But what was it like to live in Levitt’s planned community? Walking through the townships of Crabtree Hollow (streets include Crabtree Drive, Cherry Lane, Chestnut Lane, Cornflower Lane) through to Holly Hill (Holly Drive, Huckleberry Lane, Hollyhock Lane, Honeysuckle Lane), and onto Apple Tree Hollow (Apricot Lane, Almond Lane, Azalea Lane etc) you notice that there are not many people about, even on a Saturday afternoon. Armed with a 1957 Levittown catalogue, you can quickly begin to notice the six different styles of Levitt home – the long porch of the Levittowner for instance, or the overhanging eave on the Jubilee.
In a bar on one of Levittown’s main streets – New Falls Road, I came across a group of old Levittowners, most of whom have lived there all their lives. One still lives in the original Jubilee his father had bought after World War II. “There was a rule book”, he explained. “It came with the house. You weren’t allowed to hang your laundry in your garden on a Sunday. You couldn’t fence off your yard.” If you broke Levitt’s rules you would be liable for a fine. But the general consensus in the bar was that Levittown was a nice, quiet place to live.
For the same price as renting a cooped up apartment in Philadelphia, you could afford an actual home, that came complete with a television, washing machine, and two trees in your garden– one fruit and one according to your township (Magnolia or Holly etc).
©Luke J SpencerWilliam Levitt was at the forefront of the huge move from the city to a commuter suburbs. A move Levitt hoped would be so wholesome, that one his schools in Levittown was actually named after Walt Disney.
But as with many aspects of 1950’s America, there was a darker undercurrent to his post-war, idyllic town. Whilst Levitt’s rule book – with its ‘no laundry’ on Sundays – seems quaint today, one of his other rules, is far less so. Levitt stipulated that his homes could only be sold to ‘those of the Caucasian Race’.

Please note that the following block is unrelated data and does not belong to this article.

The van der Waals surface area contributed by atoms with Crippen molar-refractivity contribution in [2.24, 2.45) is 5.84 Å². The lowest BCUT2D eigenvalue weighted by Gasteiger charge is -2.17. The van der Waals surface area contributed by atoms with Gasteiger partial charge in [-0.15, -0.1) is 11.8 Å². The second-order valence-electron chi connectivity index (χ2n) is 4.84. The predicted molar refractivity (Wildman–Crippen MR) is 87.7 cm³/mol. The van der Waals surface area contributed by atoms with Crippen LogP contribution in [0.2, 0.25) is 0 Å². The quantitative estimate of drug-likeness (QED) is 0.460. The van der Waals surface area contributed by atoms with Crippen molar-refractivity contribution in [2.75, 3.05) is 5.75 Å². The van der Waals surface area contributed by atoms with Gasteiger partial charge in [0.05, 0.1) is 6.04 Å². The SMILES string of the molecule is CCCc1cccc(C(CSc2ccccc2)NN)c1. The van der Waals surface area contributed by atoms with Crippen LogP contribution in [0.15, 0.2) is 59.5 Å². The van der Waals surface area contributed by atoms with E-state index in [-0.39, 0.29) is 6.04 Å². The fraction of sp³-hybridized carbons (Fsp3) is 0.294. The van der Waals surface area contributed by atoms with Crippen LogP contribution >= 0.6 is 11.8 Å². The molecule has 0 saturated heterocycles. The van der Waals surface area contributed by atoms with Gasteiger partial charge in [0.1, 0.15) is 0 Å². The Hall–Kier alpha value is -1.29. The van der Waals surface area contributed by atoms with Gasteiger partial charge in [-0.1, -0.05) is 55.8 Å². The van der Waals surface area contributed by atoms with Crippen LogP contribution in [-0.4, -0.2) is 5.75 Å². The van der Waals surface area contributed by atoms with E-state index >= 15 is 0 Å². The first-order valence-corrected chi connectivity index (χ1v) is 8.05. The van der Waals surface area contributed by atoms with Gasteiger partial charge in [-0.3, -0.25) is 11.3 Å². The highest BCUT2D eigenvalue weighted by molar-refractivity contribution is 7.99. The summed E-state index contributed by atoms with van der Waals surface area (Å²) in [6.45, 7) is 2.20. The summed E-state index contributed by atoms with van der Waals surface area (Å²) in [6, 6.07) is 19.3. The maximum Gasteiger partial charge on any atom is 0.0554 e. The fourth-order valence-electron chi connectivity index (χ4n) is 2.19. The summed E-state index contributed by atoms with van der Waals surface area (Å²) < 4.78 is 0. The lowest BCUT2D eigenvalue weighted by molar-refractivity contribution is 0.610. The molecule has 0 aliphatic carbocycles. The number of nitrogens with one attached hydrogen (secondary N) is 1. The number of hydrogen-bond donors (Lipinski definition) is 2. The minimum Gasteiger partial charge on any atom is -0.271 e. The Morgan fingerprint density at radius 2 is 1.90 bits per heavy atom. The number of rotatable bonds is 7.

Levittown was also rooted firmly against the spectre of advancing Communism.“We are not builders”, Levitt once said. “No one who owns his own house and lot can be a Communist. He has too much to do.”
In 1957, Bea and Lew Wechsler sold their Levittown home on Deepgreen Lane in Dogwood Hollow township to an African-American couple, William and Daisy Myers. Ugly newsreel footage shows the shameful race riots that led to police clampdown in the supposed genteel, cookie-cutter small town. William Levitt was taken to court to force integration in his model towns.
Levittown’s mission to create the idyllic, all-white American town would also give rise to the suburban angst found in novels such as Richard Yate’s Revolutionary Road. Yates wrote of, “a blind, desperate clinging to safety and security at any price, as exemplified politically in the Eisenhower administration and the McCarthy witch hunts.”
Urban historian Lewis Mumford was less kind; “the suburb served as an asylum for the preservation of illusion. Here domesticity could prosper, oblivious of the pervasive regimentation beyond. This was not merely a child-centered environment; it was based on a childish view of the world, in which reality was sacrificed to the pleasure principle.
William Levitt would go on to build several more towns, Willingboro in New Jersey, Bowie in Maryland, and another Levittown in Puerto Rico. But Levitt still refused to sell his model homes to non-Caucasians, and in the face of federal court orders, sold his company in 1967.
Today, Levittown, PA, remains a peculiar chapter in post-war American history. The rows and rows of curved, similar sounding streets are matched by the rows and rows of similar looking homes. Still today, the population is almost entirely white, and centered around their pre-fabricated schools, churches and village greens.